Accelerating poverty and vulnerability reduction: Trends, opportunities and constraints

Asep Yadi Suryahadi, Umbu Raya, Deswanto Marbun, Athia Yumna

    Research output: Chapter in Book/Report/Conference proceedingChapter

    Abstract

    Before the onset of the Asian financial crisis in 1997, the Indonesian economy was growing quickly; as a result, poverty fell significantly. Other welfare indicators, such as the infant mortality rate, the school enrolment rate and life expectancy at birth, were also showing improvements. The economic crisis that engulfed Indonesia in 1997–98 reversed these trends, resulting in a large increase in poverty in 1999. To alleviate the effects of the economic crisis, in mid-1998 the government introduced a social safety net for the poor (Jaring Pengaman Sosial, or JPS) covering food, education, health and employment. Some components of the JPS continue today with some changes to their design and targeting. Together with general economic growth and sectoral development, these programs have contributed to a resumption in the downward trend in poverty. The poverty rate fell from a peak of 23.4 per cent in 1999 to 13.3 per cent in 2010. Poverty rates tell only part of the story, however, and the number of poor people would more than double if people who are not officially counted as poor, but are nevertheless vulnerable to poverty, were taken into account. Because these near-poor have per capita household expenditure that is only slightly above the poverty line, they are easily pushed into poverty when negative shocks occur. The numbers of such people are substantial. In 2008, for example, 15.4 per cent of Indonesians were living below the national poverty line, but a much larger 42.6 per cent were living below the international poverty line of $2.00 per capita per day in purchasing power parity (PPP) terms. This meant that 27.2 per cent of Indonesians were living above the national poverty line but below the international poverty line. These people are likely to fall below the poverty line if they experience a ‘shock’ that adversely affects their income, such as job loss, business bankruptcy, crop failure, illness, accident, natural disaster or social conflict. Social protection in the form of security of access to basic services such as food, education and health is therefore needed to reduce the risk that these people will fall into poverty. Another distinct feature of poverty in Indonesia is that the country lags behind its neighbours in reducing non-monetary poverty at the same time as it has made significant progress in reducing monetary poverty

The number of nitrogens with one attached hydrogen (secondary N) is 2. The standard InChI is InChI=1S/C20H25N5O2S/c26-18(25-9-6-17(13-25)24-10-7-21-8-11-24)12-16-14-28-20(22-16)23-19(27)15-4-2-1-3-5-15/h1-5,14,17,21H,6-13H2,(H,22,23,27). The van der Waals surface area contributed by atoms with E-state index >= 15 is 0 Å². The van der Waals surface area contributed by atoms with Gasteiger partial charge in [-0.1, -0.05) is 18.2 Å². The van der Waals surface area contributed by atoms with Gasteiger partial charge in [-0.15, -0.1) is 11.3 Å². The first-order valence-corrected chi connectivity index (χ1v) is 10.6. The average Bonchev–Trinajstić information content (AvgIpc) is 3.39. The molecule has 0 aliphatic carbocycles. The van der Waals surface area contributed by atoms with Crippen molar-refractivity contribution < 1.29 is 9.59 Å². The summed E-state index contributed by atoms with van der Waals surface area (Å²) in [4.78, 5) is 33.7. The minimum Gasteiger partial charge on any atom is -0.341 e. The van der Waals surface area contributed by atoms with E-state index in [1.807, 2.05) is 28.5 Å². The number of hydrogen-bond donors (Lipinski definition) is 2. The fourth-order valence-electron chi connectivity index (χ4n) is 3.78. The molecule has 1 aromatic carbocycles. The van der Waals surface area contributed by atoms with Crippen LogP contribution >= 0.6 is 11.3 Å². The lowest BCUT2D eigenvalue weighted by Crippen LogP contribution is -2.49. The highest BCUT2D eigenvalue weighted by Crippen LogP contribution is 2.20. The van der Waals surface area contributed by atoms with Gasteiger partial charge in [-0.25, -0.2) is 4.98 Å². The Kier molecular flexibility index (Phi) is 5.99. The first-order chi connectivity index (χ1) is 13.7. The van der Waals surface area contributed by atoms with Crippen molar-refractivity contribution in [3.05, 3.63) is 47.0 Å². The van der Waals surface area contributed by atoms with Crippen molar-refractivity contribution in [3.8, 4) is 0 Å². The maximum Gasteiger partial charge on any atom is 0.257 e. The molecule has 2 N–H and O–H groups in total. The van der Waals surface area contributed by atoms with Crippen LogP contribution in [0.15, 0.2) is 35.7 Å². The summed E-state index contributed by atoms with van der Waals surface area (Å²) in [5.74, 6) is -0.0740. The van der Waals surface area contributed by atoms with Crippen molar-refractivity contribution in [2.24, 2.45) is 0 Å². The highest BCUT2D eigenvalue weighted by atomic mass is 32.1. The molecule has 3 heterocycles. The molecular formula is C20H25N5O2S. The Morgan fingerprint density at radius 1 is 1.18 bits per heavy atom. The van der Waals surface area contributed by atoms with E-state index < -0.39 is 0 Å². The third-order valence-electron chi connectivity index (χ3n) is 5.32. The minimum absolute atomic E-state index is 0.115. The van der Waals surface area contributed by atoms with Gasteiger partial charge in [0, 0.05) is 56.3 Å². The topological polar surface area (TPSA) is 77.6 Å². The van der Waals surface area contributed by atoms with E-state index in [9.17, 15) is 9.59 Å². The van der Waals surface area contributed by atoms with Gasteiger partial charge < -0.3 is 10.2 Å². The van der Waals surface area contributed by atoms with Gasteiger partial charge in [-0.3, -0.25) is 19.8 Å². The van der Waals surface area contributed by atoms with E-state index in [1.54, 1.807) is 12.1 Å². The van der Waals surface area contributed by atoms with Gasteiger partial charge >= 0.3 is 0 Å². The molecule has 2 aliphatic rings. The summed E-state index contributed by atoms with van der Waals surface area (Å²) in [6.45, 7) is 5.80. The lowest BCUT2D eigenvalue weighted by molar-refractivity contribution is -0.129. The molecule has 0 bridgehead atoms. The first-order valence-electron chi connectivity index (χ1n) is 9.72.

Original languageEnglish
    Title of host publicationEmployment, Living Standards and Poverty in Contemporary Indonesia
    Editors Chris Manning & Sudarno Sumarto
    Place of PublicationSingapore
    PublisherInstitute of Southeast Asian Studies (ISEAS)
    Pages68-89
    Edition1st
    ISBN (Print)9789814345118
    DOIs
    Publication statusPublished - 2011

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